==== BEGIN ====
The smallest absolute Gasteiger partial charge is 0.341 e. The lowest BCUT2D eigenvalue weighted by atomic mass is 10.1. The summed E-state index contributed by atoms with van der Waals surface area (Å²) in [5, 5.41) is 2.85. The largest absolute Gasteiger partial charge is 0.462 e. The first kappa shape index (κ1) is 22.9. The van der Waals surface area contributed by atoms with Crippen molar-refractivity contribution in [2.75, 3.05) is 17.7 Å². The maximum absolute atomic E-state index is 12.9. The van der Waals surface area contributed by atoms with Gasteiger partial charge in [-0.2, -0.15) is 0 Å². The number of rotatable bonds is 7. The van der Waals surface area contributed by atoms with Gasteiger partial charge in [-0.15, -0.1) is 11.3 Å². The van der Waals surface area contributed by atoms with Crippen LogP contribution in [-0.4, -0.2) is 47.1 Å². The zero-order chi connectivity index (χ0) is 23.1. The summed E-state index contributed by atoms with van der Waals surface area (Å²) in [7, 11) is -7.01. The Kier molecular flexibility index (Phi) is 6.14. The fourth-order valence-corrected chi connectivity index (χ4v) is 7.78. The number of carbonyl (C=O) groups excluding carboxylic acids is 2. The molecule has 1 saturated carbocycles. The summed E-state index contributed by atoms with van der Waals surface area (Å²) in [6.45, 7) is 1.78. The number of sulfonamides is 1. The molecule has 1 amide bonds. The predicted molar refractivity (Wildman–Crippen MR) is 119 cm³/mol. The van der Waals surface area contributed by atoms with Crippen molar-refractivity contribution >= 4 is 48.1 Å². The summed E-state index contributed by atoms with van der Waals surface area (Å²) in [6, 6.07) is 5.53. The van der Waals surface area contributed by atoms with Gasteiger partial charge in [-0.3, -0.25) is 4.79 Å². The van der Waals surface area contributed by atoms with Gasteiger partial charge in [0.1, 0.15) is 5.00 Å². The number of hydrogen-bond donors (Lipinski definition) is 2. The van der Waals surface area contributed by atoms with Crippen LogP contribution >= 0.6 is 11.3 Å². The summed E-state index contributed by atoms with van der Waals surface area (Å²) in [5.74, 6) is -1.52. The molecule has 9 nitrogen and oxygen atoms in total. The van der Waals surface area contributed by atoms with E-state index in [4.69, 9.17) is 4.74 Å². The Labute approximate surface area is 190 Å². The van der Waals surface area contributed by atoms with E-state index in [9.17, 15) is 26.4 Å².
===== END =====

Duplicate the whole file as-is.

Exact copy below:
The smallest absolute Gasteiger partial charge is 0.341 e. The lowest BCUT2D eigenvalue weighted by atomic mass is 10.1. The summed E-state index contributed by atoms with van der Waals surface area (Å²) in [5, 5.41) is 2.85. The largest absolute Gasteiger partial charge is 0.462 e. The first kappa shape index (κ1) is 22.9. The van der Waals surface area contributed by atoms with Crippen molar-refractivity contribution in [2.75, 3.05) is 17.7 Å². The maximum absolute atomic E-state index is 12.9. The van der Waals surface area contributed by atoms with Gasteiger partial charge in [-0.2, -0.15) is 0 Å². The number of rotatable bonds is 7. The van der Waals surface area contributed by atoms with Gasteiger partial charge in [-0.15, -0.1) is 11.3 Å². The van der Waals surface area contributed by atoms with Crippen LogP contribution in [-0.4, -0.2) is 47.1 Å². The zero-order chi connectivity index (χ0) is 23.1. The summed E-state index contributed by atoms with van der Waals surface area (Å²) in [7, 11) is -7.01. The Kier molecular flexibility index (Phi) is 6.14. The fourth-order valence-corrected chi connectivity index (χ4v) is 7.78. The number of carbonyl (C=O) groups excluding carboxylic acids is 2. The molecule has 1 saturated carbocycles. The summed E-state index contributed by atoms with van der Waals surface area (Å²) in [6.45, 7) is 1.78. The number of sulfonamides is 1. The molecule has 1 amide bonds. The predicted molar refractivity (Wildman–Crippen MR) is 119 cm³/mol. The van der Waals surface area contributed by atoms with Crippen molar-refractivity contribution >= 4 is 48.1 Å². The summed E-state index contributed by atoms with van der Waals surface area (Å²) in [6, 6.07) is 5.53. The van der Waals surface area contributed by atoms with Gasteiger partial charge in [-0.3, -0.25) is 4.79 Å². The van der Waals surface area contributed by atoms with Gasteiger partial charge in [0.1, 0.15) is 5.00 Å². The number of hydrogen-bond donors (Lipinski definition) is 2. The van der Waals surface area contributed by atoms with Crippen LogP contribution >= 0.6 is 11.3 Å². The summed E-state index contributed by atoms with van der Waals surface area (Å²) in [5.74, 6) is -1.52. The molecule has 9 nitrogen and oxygen atoms in total. The van der Waals surface area contributed by atoms with E-state index in [4.69, 9.17) is 4.74 Å². The Labute approximate surface area is 190 Å². The van der Waals surface area contributed by atoms with E-state index in [9.17, 15) is 26.4 Å².